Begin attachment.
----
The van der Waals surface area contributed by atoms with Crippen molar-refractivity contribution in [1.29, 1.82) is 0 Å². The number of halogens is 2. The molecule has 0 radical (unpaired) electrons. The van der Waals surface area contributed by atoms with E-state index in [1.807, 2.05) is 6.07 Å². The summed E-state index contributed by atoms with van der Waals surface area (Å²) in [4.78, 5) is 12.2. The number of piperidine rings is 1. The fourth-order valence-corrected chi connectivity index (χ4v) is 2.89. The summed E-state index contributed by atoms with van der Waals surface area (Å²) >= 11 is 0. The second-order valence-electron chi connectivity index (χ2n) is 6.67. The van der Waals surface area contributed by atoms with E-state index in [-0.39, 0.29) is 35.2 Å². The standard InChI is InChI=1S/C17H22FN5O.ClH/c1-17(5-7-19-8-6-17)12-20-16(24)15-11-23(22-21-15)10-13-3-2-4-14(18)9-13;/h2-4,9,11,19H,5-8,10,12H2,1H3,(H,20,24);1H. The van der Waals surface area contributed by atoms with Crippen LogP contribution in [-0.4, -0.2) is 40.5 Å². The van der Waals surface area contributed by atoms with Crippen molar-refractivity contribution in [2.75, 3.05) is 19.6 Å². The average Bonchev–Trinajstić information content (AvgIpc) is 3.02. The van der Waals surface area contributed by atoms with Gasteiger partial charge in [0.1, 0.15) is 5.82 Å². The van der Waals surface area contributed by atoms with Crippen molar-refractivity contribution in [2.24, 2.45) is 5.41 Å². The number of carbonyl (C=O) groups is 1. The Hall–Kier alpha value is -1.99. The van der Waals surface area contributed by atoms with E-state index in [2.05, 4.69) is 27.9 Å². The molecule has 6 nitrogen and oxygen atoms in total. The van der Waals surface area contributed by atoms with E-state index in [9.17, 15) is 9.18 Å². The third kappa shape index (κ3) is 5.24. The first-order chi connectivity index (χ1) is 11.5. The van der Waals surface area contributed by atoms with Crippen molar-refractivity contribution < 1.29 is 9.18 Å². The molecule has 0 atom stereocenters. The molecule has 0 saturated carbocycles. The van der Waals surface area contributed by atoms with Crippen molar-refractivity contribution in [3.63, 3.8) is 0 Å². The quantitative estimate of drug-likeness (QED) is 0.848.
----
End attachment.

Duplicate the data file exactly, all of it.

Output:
The van der Waals surface area contributed by atoms with Crippen molar-refractivity contribution in [1.29, 1.82) is 0 Å². The number of halogens is 2. The molecule has 0 radical (unpaired) electrons. The van der Waals surface area contributed by atoms with E-state index in [1.807, 2.05) is 6.07 Å². The summed E-state index contributed by atoms with van der Waals surface area (Å²) in [4.78, 5) is 12.2. The number of piperidine rings is 1. The fourth-order valence-corrected chi connectivity index (χ4v) is 2.89. The summed E-state index contributed by atoms with van der Waals surface area (Å²) >= 11 is 0. The second-order valence-electron chi connectivity index (χ2n) is 6.67. The van der Waals surface area contributed by atoms with E-state index in [-0.39, 0.29) is 35.2 Å². The standard InChI is InChI=1S/C17H22FN5O.ClH/c1-17(5-7-19-8-6-17)12-20-16(24)15-11-23(22-21-15)10-13-3-2-4-14(18)9-13;/h2-4,9,11,19H,5-8,10,12H2,1H3,(H,20,24);1H. The van der Waals surface area contributed by atoms with Crippen LogP contribution in [-0.4, -0.2) is 40.5 Å². The van der Waals surface area contributed by atoms with Crippen molar-refractivity contribution in [2.75, 3.05) is 19.6 Å². The average Bonchev–Trinajstić information content (AvgIpc) is 3.02. The van der Waals surface area contributed by atoms with Gasteiger partial charge in [0.1, 0.15) is 5.82 Å². The van der Waals surface area contributed by atoms with Crippen molar-refractivity contribution in [2.24, 2.45) is 5.41 Å². The number of carbonyl (C=O) groups is 1. The Hall–Kier alpha value is -1.99. The van der Waals surface area contributed by atoms with E-state index in [2.05, 4.69) is 27.9 Å². The molecule has 6 nitrogen and oxygen atoms in total. The van der Waals surface area contributed by atoms with E-state index in [9.17, 15) is 9.18 Å². The third kappa shape index (κ3) is 5.24. The first-order chi connectivity index (χ1) is 11.5. The van der Waals surface area contributed by atoms with Crippen molar-refractivity contribution < 1.29 is 9.18 Å². The molecule has 0 atom stereocenters. The molecule has 0 saturated carbocycles. The van der Waals surface area contributed by atoms with Crippen molar-refractivity contribution in [3.63, 3.8) is 0 Å². The quantitative estimate of drug-likeness (QED) is 0.848.